As the new entity launches low-volume pilot projects, it will work to drive down the cost of sensors and compute capability. Hitzinger mentioned the promise of lower-cost lidar using frequency-modulated continuous wave (FMCW) technology. At CES, Hitzinger met with numerous AV tech companies – software producers, sensor providers, simulation companies – promising lower-cost compute solutions.

Hitzinger explained the cost of the current generation of AV prototype vehicles is $100,000 and higher. “But by about 2025, we will be at the stage where the cost will be low enough to start reasonably scaling,” he said. Hitzinger and his foundational team of about 40 employees are already making critical decisions about strategic partnerships. For full-stack autonomous-vehicle development, VW Autonomy recently discontinued its relationship with Aurora and will now work with Argo AI.

“We will work together with Argo on the algorithms for software development. VW Autonomy then does the hardware development, industrialization, verification, validation and certification of the full system,” Hitzinger said. “It’s a very complex system, and the OEM is responsible for the safety of that system. And that’s why you really need that competence in-house.”

Ongoing investments
In 2017, Ford committed to investing $1 billion in Argo. That was followed by Volkswagen investing $2.6 billion in Argo in July 2019. Hitzinger said VW Autonomy chose Argo for its “strong engineering team” and due to the Volkswagen Group’s stable relationship with Ford. The two automotive companies will now share costs and risks in developing L4 vehicles.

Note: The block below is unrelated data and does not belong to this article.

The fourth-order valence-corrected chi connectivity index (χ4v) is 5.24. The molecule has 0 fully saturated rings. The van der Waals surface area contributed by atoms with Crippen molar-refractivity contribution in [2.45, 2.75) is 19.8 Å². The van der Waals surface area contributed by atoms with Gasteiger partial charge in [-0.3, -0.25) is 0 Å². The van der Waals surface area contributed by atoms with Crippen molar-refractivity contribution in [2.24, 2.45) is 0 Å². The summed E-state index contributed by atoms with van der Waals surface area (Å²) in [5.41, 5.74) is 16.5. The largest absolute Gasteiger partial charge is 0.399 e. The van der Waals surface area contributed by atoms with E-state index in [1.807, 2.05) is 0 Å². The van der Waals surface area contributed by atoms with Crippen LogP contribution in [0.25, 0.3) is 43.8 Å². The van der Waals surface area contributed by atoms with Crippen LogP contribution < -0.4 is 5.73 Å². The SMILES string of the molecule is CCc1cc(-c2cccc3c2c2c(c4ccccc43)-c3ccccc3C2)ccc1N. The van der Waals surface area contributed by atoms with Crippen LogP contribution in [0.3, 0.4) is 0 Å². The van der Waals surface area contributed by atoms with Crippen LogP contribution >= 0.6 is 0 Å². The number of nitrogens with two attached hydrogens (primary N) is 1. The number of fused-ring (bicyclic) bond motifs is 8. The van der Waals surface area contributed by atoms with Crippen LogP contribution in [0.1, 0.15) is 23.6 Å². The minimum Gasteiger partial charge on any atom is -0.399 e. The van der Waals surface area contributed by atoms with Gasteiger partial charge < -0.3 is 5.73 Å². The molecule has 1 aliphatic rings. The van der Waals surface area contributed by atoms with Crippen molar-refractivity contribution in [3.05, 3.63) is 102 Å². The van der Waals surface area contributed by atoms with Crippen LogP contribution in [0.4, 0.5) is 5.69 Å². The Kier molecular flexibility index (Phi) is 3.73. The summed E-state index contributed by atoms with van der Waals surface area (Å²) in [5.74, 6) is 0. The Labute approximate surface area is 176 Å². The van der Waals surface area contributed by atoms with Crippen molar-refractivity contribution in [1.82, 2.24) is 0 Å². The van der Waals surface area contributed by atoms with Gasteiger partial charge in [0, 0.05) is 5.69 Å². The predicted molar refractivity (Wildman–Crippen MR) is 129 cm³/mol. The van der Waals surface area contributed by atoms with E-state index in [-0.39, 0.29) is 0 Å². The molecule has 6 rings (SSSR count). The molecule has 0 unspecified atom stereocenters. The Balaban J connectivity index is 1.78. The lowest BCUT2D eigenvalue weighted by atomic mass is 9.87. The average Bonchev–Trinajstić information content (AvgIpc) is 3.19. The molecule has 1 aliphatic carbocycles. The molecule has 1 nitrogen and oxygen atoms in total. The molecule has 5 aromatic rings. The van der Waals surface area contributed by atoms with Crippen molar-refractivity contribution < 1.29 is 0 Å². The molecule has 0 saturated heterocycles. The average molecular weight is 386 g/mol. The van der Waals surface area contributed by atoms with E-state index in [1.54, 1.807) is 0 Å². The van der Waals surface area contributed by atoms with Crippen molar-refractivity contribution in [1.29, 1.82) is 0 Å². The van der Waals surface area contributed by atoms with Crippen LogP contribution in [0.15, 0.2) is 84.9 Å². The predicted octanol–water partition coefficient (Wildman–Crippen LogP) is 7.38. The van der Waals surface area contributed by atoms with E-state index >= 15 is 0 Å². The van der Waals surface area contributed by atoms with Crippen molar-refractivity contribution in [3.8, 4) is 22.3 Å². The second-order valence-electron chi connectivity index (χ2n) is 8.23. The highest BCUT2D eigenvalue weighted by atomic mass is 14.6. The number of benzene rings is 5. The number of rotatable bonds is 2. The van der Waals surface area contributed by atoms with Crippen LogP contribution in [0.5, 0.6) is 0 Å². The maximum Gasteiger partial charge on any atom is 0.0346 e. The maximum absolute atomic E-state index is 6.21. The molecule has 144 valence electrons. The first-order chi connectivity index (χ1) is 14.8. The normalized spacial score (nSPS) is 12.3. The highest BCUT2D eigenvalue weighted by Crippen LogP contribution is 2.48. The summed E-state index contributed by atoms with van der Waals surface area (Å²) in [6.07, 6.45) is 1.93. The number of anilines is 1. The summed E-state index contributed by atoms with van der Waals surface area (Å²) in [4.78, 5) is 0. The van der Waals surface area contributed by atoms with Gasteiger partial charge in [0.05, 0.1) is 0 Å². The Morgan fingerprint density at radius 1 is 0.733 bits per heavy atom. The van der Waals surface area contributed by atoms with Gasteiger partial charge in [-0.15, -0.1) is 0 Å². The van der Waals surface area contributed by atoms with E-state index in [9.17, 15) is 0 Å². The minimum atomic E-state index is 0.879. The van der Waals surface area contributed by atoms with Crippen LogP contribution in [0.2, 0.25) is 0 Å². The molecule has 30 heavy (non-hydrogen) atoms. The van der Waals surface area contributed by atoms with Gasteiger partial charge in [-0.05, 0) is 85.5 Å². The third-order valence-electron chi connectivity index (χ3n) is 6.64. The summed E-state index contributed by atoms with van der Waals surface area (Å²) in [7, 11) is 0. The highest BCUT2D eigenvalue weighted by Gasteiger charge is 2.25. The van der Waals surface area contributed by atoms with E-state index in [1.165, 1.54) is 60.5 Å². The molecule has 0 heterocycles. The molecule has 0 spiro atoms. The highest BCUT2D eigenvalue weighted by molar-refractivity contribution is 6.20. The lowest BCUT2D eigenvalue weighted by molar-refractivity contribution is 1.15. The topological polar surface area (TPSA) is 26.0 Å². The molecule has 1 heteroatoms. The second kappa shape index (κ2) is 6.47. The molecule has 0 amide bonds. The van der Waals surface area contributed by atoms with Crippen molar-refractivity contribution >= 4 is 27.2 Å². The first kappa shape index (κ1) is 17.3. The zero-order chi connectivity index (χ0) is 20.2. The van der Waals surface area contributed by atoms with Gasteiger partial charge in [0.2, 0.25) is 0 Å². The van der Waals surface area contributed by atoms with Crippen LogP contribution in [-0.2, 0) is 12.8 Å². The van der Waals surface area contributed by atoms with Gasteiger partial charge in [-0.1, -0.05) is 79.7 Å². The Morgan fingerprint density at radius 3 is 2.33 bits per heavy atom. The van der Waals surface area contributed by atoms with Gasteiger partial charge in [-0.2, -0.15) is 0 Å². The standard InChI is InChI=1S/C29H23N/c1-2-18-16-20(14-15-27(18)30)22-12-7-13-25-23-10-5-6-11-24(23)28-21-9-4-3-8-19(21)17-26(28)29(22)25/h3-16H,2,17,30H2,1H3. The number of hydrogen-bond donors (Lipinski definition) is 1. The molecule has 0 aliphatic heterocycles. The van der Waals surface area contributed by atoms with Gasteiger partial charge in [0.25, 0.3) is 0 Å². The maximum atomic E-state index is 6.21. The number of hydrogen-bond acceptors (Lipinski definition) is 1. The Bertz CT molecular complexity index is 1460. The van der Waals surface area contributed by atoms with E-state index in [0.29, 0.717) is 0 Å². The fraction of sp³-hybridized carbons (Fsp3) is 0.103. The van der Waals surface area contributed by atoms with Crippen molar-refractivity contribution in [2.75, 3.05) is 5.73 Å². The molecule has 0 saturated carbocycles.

In a December 2019 partnership, the VW Group (via an investment from Porsche Automobili Holding SE) selected Aeva as a critical provider of lidar sensors. “We’ve done a lot of due diligence in the lidar company space, and I believe they are the best of the bunch,” Hitzinger said in Las Vegas.

While VW Autonomy Inc. will take responsibility for Level-4 autonomy, the VW Group’s Car.Software Group, formed in June 2019, will continue to develop the software architecture for Volkswagen’s ADAS, body control and infotainment applications – but not above autonomy Level 3. Meanwhile, the Volkswagen Group’s Munich-based Autonomous Intelligent Driving unit, which was working as a robotics specialist for Audi, will be absorbed into Argo.

A scalable approach
Hitzinger said the costs of vehicle automation and autonomy will be brought down by using architectures that are shared between future L4 vehicles and shorter-term Level-2 and Level-3 systems. “Because you have it all on the same platform, you straightaway get economies of scale,” Hitzinger said. “So the cost of L4 vehicles will drop because you have higher volume through the L2 and L3 vehicles. It’s a truly scalable platform approach.”

VW Autonomy is a wholly owned subsidiary of Volkswagen with the ability to establish its own IT, compensation scheme and purchasing processes. Attracting new talent now becomes a major focus as the company expands to about 200 employees. “I’m recruiting heavily right now,” Hitzinger said.